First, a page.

Windows 10 build 14942 for PC: Everything you need to know

Microsoft is now rolling out Windows 10 build 14942 for PC as part of the Redstone 2 update. The new test build is available for Insiders enrolled in the Fast ring, and it includes a number of small features, fixes, and improvements.

In Windows 10 build 14942, we're now seeing Microsoft continues to incorporate new tweaks around the Start menu, Settings app, registry, and various under-the-hood changes to improve system processes on devices with more than 3.5GB of RAM.

Alongside the new features, Windows 10 is improving Narrator, the precision touch experience, and it's also adding various fixes.

Here's everything you need to know about the latest Insider Preview build of Windows 10.

Windows 10 build 14942

Start menu

In the new Redstone 2 preview of Windows 10, Microsoft is adding a few tweaks to the Start menu. On build 14942 there is a new option in the Settings app that allows you to hide the All Apps list on the Start menu.

However, you can't just remove the app list entirely. Once you enable the new option, opening the Start menu you'll notice two new buttons on the top-left corner, which lets you to quickly switch between "Pinned tiles" and "All apps" list.

All Apps list (left), Pinned tiles (right)

If you use a tablet, this new change should look familiar, as tablet mode includes the same user interface.

Also, you will also see a badge in the All apps button letting you know the number of recently installed apps that you haven't open.

Currently, you can switch between Pinned tiles to All Apps with the two new buttons on the left rail, but you can't force to show the All Apps list all the time, as every time you open the Start menu will default to the Pinned tiles view.

It's important to note that the operating system will continue to present users the default Start menu view with the All Apps and Pinned tiles. If you want to enable the new view, you have to go to Settings > Personalization > Start and turn on the Hide app list in Start menu toggle switch.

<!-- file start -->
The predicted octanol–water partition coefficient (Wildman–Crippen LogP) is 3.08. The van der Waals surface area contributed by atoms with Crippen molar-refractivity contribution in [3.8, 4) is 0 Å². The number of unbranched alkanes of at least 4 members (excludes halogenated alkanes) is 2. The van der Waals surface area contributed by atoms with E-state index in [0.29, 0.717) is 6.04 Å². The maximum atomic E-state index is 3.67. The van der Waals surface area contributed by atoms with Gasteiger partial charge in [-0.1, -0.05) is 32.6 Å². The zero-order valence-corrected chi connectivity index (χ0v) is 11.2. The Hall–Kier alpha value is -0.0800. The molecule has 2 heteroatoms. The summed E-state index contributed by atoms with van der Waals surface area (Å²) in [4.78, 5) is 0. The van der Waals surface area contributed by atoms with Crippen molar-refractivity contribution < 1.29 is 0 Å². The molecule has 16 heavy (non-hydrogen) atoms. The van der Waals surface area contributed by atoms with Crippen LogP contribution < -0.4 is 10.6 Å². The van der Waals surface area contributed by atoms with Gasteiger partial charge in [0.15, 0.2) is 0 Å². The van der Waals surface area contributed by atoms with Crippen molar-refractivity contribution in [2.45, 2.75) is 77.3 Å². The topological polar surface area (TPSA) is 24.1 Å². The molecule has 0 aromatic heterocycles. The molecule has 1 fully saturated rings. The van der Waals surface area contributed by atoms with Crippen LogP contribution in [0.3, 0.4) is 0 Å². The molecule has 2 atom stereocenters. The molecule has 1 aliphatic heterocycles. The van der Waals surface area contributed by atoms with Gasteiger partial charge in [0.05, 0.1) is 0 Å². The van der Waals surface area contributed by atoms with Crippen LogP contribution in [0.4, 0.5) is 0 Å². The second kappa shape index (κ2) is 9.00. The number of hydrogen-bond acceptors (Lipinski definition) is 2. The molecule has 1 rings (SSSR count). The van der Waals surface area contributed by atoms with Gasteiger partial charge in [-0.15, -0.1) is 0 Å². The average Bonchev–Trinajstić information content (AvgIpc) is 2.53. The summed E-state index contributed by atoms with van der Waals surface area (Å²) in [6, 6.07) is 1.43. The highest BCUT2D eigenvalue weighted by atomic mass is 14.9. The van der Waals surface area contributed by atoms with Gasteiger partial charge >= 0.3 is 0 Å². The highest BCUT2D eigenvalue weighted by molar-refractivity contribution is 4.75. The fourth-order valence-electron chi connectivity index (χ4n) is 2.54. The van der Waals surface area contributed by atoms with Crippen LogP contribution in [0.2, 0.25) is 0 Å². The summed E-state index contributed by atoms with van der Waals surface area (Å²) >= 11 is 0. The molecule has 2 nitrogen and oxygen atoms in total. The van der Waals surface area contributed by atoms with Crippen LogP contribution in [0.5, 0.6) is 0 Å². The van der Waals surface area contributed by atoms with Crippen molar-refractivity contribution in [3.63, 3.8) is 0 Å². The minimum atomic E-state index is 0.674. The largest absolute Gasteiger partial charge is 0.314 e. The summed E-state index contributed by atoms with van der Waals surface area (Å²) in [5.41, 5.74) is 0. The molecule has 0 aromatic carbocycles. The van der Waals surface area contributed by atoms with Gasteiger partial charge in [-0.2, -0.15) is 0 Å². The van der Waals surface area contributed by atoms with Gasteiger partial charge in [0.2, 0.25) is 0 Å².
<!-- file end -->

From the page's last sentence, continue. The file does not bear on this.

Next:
Settings app

In the Settings app, Windows 10 is also adding a few improvements on the privacy and Windows Update settings.


On Settings > Devices, Microsoft is dividing the Mouse & Touchpad page into separate pages. Now there is one page for Mouse and another for Touchpad.

While the setting split can also be found in previous test builds of Windows 10, on this flight Microsoft is announcing new adjustments for gesture and click detection using a precision touchpad.

These new adjustments include making better detection and disambiguation of left and right clicks, and using two fingers to tap and click should be easier. Additionally, the new tweaks Microsoft is implementing reduces false positives on two-finger and improves pinch to zoom detection. Finally, there are new changes to reduce inadvertent zooming when panning.


On Settings > Privacy there is a new Tasks page where you can now control which apps can access tasks. Apps such as Mail and Calendar always have access to your tasks, and you can't modify this behavior.

Windows Update

On Settings > Windows Update, the new test preview of Windows 10 Redstone 2 is adding a subtle change to Active Hours. Up until now, you're able to postpone an automatic restart to finish installing updates up to a maximum of 12 hours, which many users felt was too limited.